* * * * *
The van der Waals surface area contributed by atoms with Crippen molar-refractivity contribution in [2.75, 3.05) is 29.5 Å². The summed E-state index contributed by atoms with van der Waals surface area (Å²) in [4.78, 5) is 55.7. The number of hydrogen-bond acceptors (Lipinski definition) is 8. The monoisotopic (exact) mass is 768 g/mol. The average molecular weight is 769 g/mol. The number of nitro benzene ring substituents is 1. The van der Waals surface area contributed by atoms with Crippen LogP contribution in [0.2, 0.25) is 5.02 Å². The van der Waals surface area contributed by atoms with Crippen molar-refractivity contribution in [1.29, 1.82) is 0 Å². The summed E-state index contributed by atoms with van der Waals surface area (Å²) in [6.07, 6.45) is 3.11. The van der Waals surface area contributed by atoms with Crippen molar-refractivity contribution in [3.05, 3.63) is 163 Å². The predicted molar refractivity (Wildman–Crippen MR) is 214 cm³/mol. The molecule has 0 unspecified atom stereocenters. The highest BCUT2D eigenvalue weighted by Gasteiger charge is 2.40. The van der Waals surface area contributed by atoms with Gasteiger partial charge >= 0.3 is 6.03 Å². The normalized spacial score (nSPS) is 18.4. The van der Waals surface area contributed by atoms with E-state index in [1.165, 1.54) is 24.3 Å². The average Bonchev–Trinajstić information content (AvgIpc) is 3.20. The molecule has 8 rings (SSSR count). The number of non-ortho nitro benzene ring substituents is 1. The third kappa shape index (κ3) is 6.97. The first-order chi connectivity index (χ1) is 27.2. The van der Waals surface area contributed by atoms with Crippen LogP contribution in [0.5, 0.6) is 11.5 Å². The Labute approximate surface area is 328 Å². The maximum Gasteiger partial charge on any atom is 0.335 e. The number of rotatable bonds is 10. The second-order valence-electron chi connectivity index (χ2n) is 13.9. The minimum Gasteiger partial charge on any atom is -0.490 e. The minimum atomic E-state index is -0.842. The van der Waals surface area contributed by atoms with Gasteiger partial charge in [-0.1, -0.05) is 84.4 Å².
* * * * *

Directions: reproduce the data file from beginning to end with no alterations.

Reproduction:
The van der Waals surface area contributed by atoms with Crippen molar-refractivity contribution in [2.75, 3.05) is 29.5 Å². The summed E-state index contributed by atoms with van der Waals surface area (Å²) in [4.78, 5) is 55.7. The number of hydrogen-bond acceptors (Lipinski definition) is 8. The monoisotopic (exact) mass is 768 g/mol. The average molecular weight is 769 g/mol. The number of nitro benzene ring substituents is 1. The van der Waals surface area contributed by atoms with Crippen LogP contribution in [0.2, 0.25) is 5.02 Å². The van der Waals surface area contributed by atoms with Crippen molar-refractivity contribution in [1.29, 1.82) is 0 Å². The summed E-state index contributed by atoms with van der Waals surface area (Å²) in [6.07, 6.45) is 3.11. The van der Waals surface area contributed by atoms with Crippen molar-refractivity contribution in [3.05, 3.63) is 163 Å². The predicted molar refractivity (Wildman–Crippen MR) is 214 cm³/mol. The molecule has 0 unspecified atom stereocenters. The highest BCUT2D eigenvalue weighted by Gasteiger charge is 2.40. The van der Waals surface area contributed by atoms with Gasteiger partial charge >= 0.3 is 6.03 Å². The normalized spacial score (nSPS) is 18.4. The van der Waals surface area contributed by atoms with E-state index in [1.165, 1.54) is 24.3 Å². The average Bonchev–Trinajstić information content (AvgIpc) is 3.20. The molecule has 8 rings (SSSR count). The number of non-ortho nitro benzene ring substituents is 1. The third kappa shape index (κ3) is 6.97. The first-order chi connectivity index (χ1) is 27.2. The van der Waals surface area contributed by atoms with Crippen LogP contribution in [0.5, 0.6) is 11.5 Å². The Labute approximate surface area is 328 Å². The maximum Gasteiger partial charge on any atom is 0.335 e. The number of rotatable bonds is 10. The second-order valence-electron chi connectivity index (χ2n) is 13.9. The minimum Gasteiger partial charge on any atom is -0.490 e. The minimum atomic E-state index is -0.842. The van der Waals surface area contributed by atoms with Gasteiger partial charge in [-0.1, -0.05) is 84.4 Å².